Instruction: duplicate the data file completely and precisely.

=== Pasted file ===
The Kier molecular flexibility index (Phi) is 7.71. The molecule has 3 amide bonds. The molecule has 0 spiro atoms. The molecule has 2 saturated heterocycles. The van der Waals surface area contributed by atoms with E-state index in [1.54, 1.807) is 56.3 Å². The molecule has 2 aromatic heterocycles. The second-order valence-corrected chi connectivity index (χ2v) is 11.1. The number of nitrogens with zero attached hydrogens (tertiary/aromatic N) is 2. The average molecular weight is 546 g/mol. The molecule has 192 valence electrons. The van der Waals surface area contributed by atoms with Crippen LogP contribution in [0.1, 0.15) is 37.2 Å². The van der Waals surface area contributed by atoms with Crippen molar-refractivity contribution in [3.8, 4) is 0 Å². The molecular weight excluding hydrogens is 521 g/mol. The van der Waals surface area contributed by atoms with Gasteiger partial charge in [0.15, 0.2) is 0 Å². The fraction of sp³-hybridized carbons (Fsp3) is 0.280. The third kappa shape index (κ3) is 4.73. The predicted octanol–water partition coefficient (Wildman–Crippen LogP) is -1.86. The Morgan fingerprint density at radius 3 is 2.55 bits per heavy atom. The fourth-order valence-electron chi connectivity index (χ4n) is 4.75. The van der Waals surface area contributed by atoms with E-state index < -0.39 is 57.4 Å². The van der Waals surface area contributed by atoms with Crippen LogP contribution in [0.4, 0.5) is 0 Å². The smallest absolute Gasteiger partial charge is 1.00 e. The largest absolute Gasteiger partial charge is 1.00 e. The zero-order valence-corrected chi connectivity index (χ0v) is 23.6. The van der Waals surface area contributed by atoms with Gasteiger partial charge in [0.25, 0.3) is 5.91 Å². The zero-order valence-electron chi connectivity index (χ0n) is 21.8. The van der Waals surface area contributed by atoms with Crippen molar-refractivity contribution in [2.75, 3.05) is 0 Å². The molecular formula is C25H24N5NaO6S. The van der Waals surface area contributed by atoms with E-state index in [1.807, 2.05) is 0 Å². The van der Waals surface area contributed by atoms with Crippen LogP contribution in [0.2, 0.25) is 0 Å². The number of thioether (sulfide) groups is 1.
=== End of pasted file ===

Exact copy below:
The Kier molecular flexibility index (Phi) is 7.71. The molecule has 3 amide bonds. The molecule has 0 spiro atoms. The molecule has 2 saturated heterocycles. The van der Waals surface area contributed by atoms with E-state index in [1.54, 1.807) is 56.3 Å². The molecule has 2 aromatic heterocycles. The second-order valence-corrected chi connectivity index (χ2v) is 11.1. The number of nitrogens with zero attached hydrogens (tertiary/aromatic N) is 2. The average molecular weight is 546 g/mol. The molecule has 192 valence electrons. The van der Waals surface area contributed by atoms with Crippen LogP contribution in [0.1, 0.15) is 37.2 Å². The van der Waals surface area contributed by atoms with Crippen molar-refractivity contribution in [3.8, 4) is 0 Å². The molecular weight excluding hydrogens is 521 g/mol. The van der Waals surface area contributed by atoms with Gasteiger partial charge in [0.15, 0.2) is 0 Å². The fraction of sp³-hybridized carbons (Fsp3) is 0.280. The third kappa shape index (κ3) is 4.73. The predicted octanol–water partition coefficient (Wildman–Crippen LogP) is -1.86. The Morgan fingerprint density at radius 3 is 2.55 bits per heavy atom. The fourth-order valence-electron chi connectivity index (χ4n) is 4.75. The van der Waals surface area contributed by atoms with E-state index < -0.39 is 57.4 Å². The van der Waals surface area contributed by atoms with Crippen LogP contribution in [0.4, 0.5) is 0 Å². The smallest absolute Gasteiger partial charge is 1.00 e. The largest absolute Gasteiger partial charge is 1.00 e. The zero-order valence-corrected chi connectivity index (χ0v) is 23.6. The van der Waals surface area contributed by atoms with Gasteiger partial charge in [0.25, 0.3) is 5.91 Å². The zero-order valence-electron chi connectivity index (χ0n) is 21.8. The van der Waals surface area contributed by atoms with Crippen molar-refractivity contribution in [2.75, 3.05) is 0 Å². The molecular formula is C25H24N5NaO6S. The van der Waals surface area contributed by atoms with E-state index in [1.807, 2.05) is 0 Å². The van der Waals surface area contributed by atoms with Crippen LogP contribution in [0.2, 0.25) is 0 Å². The number of thioether (sulfide) groups is 1.